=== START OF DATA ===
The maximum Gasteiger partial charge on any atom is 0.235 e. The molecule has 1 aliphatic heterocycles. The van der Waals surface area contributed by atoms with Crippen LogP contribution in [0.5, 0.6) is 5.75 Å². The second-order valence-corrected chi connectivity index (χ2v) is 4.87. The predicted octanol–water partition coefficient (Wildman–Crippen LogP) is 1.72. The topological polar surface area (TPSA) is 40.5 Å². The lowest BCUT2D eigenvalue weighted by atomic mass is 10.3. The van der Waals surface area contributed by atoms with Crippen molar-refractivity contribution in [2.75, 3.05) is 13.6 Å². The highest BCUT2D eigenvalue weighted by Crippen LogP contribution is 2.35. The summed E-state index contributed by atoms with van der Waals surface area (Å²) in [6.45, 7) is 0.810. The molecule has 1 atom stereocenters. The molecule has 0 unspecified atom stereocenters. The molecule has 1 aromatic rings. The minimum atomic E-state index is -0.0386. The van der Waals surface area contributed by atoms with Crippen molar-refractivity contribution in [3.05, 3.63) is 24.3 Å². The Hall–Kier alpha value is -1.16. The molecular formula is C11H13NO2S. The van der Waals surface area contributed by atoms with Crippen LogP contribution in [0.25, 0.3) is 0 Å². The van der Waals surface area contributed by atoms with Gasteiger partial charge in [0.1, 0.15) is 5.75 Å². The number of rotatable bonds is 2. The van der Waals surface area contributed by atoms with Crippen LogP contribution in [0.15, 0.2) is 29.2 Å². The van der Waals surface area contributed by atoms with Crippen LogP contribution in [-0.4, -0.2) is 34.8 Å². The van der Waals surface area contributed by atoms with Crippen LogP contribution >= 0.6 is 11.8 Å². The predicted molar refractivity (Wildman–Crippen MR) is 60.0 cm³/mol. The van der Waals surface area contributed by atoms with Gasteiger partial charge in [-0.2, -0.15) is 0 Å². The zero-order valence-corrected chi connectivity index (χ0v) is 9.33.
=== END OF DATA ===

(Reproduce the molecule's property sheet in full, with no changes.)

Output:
The maximum Gasteiger partial charge on any atom is 0.235 e. The molecule has 1 aliphatic heterocycles. The van der Waals surface area contributed by atoms with Crippen LogP contribution in [0.5, 0.6) is 5.75 Å². The second-order valence-corrected chi connectivity index (χ2v) is 4.87. The predicted octanol–water partition coefficient (Wildman–Crippen LogP) is 1.72. The topological polar surface area (TPSA) is 40.5 Å². The lowest BCUT2D eigenvalue weighted by atomic mass is 10.3. The van der Waals surface area contributed by atoms with Crippen molar-refractivity contribution in [2.75, 3.05) is 13.6 Å². The highest BCUT2D eigenvalue weighted by Crippen LogP contribution is 2.35. The summed E-state index contributed by atoms with van der Waals surface area (Å²) in [6.45, 7) is 0.810. The molecule has 1 atom stereocenters. The molecule has 0 unspecified atom stereocenters. The molecule has 1 aromatic rings. The minimum atomic E-state index is -0.0386. The van der Waals surface area contributed by atoms with Crippen molar-refractivity contribution in [3.05, 3.63) is 24.3 Å². The Hall–Kier alpha value is -1.16. The molecular formula is C11H13NO2S. The van der Waals surface area contributed by atoms with Crippen LogP contribution in [0.25, 0.3) is 0 Å². The van der Waals surface area contributed by atoms with Gasteiger partial charge in [0.1, 0.15) is 5.75 Å². The number of rotatable bonds is 2. The van der Waals surface area contributed by atoms with Crippen LogP contribution in [0.15, 0.2) is 29.2 Å². The van der Waals surface area contributed by atoms with Crippen LogP contribution in [-0.4, -0.2) is 34.8 Å². The van der Waals surface area contributed by atoms with Crippen LogP contribution >= 0.6 is 11.8 Å². The predicted molar refractivity (Wildman–Crippen MR) is 60.0 cm³/mol. The van der Waals surface area contributed by atoms with Gasteiger partial charge in [-0.2, -0.15) is 0 Å². The zero-order valence-corrected chi connectivity index (χ0v) is 9.33.